She will join the rest of the 2021 Special Merit Award recipients, which were announced nearly a year ago.
The 72-year-old Raitt just finished her 21st album Just Like That…, 10 tracks, featuring four songs penned by the artist. Raitt is also set to hit the road for her 2022 in April with Lucinda Williams and Mavis Staples.
Raitt continues to draw on the range of influences that have shaped her legendary career, while creating something that speaks to the circumstances and challenges of these unprecedented times. ‘Just Like That…,’ a ten song album with four penned by Raitt, is set for release in April, preceded by a new single in January.
“I’m really aware of how lucky we were to be able to safely come together and record this album last summer,” said Raitt. “After this particularly tough time, we can’t wait to get back on the road to do what we love and have some great new songs to play.
Bonnie Raitt will join the Recording Academy’s 2021 class of special merit award recipients, first announced in December 2020, when the awards are belatedly presented in a ceremony at the Wilshire Ebell Theatre in Los Angeles on Jan. 30, 2022, the night before the 64th annual Grammy Awards.
The special merit awards include lifetime achievement awards (for performers), trustees awards (for non-performers), the technical Grammy award and the music educator award.
Raitt was approached about a lifetime achievement award last year, but declined because of COVID-19 concerns. The rest of the class, which was announced on Dec. 22, 2020, consists of lifetime achievement award recipients Grandmaster Flash & The Furious Five, Lionel Hampton, Marilyn Horne, Salt-N-Pepa, Selena and Talking Heads; trustees award recipients Ed Cherney, Benny Golson and Kenny “Babyface” Edmonds; and technical Grammy award recipient Daniel Weiss.
Because of the pandemic, the 2021 special merit award honorees were unable to attend the 63rd annual Grammy Awards. They were briefly acknowledged during the telecast.
“We are so excited to celebrate the 2021 honorees at the 64th Grammys to ensure they get the celebration they deserve,” said Harvey Mason jr., CEO of the Recording Academy. “With the strict COVID protocols in place for the 63rd show, we were not able to properly and fairly honor our special merit award honorees as we have done in past years. Before we induct a new class, we must come together to recognize this group of iconic creators who have paved the way not only in music, but also within our culture.”
The Recording Academy also announced that the special merit awards presentations will return to the Wilshire Ebell, where it was held for many years through 2015. From 2016-20, the presentations were made at the Dolby Theater in Hollywood, the site of the Oscars, for a show that was taped for PBS’ Great Performances franchise.
The Wilshire Ebell event was long considered one of the highlights of Grammy Week. The TV taping that replaced it lacked the warm, intimate vibe, but allowed music fans around the country to see it.
The Wilshire Ebell event also includes the 64th annual Grammy nominees reception. All nominees are invited, though not all attend — or the fire marshal would have a very busy night. At the event, nominees can pick up medallions to mark their nomination, so they have something tangible to show for their nomination – win or lose the following night.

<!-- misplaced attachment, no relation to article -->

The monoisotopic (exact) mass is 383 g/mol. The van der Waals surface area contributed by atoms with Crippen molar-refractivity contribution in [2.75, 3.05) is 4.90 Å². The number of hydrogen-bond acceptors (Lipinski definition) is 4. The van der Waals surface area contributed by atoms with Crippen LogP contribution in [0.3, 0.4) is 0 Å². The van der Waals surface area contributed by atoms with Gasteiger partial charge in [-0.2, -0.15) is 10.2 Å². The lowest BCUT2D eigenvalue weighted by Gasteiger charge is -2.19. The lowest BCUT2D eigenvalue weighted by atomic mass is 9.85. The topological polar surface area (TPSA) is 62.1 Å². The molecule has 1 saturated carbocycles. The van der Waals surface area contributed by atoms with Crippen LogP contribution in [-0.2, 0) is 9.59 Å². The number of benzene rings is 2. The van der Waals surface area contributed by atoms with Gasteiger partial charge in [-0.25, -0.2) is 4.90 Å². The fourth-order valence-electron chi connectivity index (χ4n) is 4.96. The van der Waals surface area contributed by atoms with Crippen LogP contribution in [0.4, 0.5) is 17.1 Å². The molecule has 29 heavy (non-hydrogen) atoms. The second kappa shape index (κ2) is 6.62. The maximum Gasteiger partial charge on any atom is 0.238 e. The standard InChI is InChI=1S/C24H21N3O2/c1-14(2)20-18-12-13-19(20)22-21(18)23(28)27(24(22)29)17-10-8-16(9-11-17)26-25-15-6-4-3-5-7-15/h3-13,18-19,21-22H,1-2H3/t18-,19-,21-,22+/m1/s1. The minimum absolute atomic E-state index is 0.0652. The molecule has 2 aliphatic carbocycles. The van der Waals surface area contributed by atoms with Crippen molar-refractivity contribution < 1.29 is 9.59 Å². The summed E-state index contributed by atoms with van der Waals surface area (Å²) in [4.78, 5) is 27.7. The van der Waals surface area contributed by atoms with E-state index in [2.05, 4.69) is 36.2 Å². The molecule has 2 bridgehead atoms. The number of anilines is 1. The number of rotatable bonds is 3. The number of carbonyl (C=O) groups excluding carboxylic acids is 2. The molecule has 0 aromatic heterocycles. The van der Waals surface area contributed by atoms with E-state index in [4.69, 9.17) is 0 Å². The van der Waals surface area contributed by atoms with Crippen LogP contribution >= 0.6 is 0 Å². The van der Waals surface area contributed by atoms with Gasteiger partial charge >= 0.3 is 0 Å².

David Byrne of Talking Heads is also a Grammy nominee this year for best music film for David Byrne’s American Utopia, which he produced with Spike Lee. So he can pick up a lifetime achievement award and a nominees medallion on the same night — a neat trick.
Raitt is a 10-time Grammy winner, including album of the year for Nick of Time at the 32nd annual Grammy Awards in February 1990. Raitt’s surprise album of the year victory, her performance that night of “Thing Called Love” and the grace she showed in her multiple acceptance speeches made her a star overnight — after nearly 20 years in the business. Nick of Time logged three weeks at No. 1 on the Billboard 200 that April.
Raitt, the daughter of Broadway great John Raitt, was MusiCares’ Person of the Year in 1992. Bonnie Raitt is the 10th person to receive all three of these top honors from the Recording Academy – album of the year, a lifetime achievement award and being named the MusiCares person of the year. She follows Tony Bennett, Quincy Jones, Stevie Wonder, Paul Simon, Barbra Streisand, Paul McCartney, Carole King, Bob Dylan and Joni Mitchell. (Some fine print: Jones received the trustees award, which is the equivalent of a lifetime achievement award for non-performers. Simon won a lifetime achievement award as half of Simon & Garfunkel. McCartney won album of the year as part of The Beatles. Mitchell won album of the year as a featured artist on Herbie Hancock’s tribute, River: The Joni Letters.)
The lifetime achievement award celebrates performers who have made outstanding contributions of artistic significance to the field of recording, while the trustees award honors such contributions in areas other than performance. The technical Grammy award is presented to individuals and companies who have made contributions of outstanding technical significance to the recording industry.
Technical Grammy award recipients are voted on by the Producers & Engineers Wing’s advisory council and chapter committees, and are ratified by the board of trustees. The trustees also ratify the lifetime achievement award and trustees award recipients.
The recipient of the 2021 music educator award, presented by the Recording Academy and the Grammy Museum, will also be honored at this event. The recipient has not yet been named.
More info: Recording Academy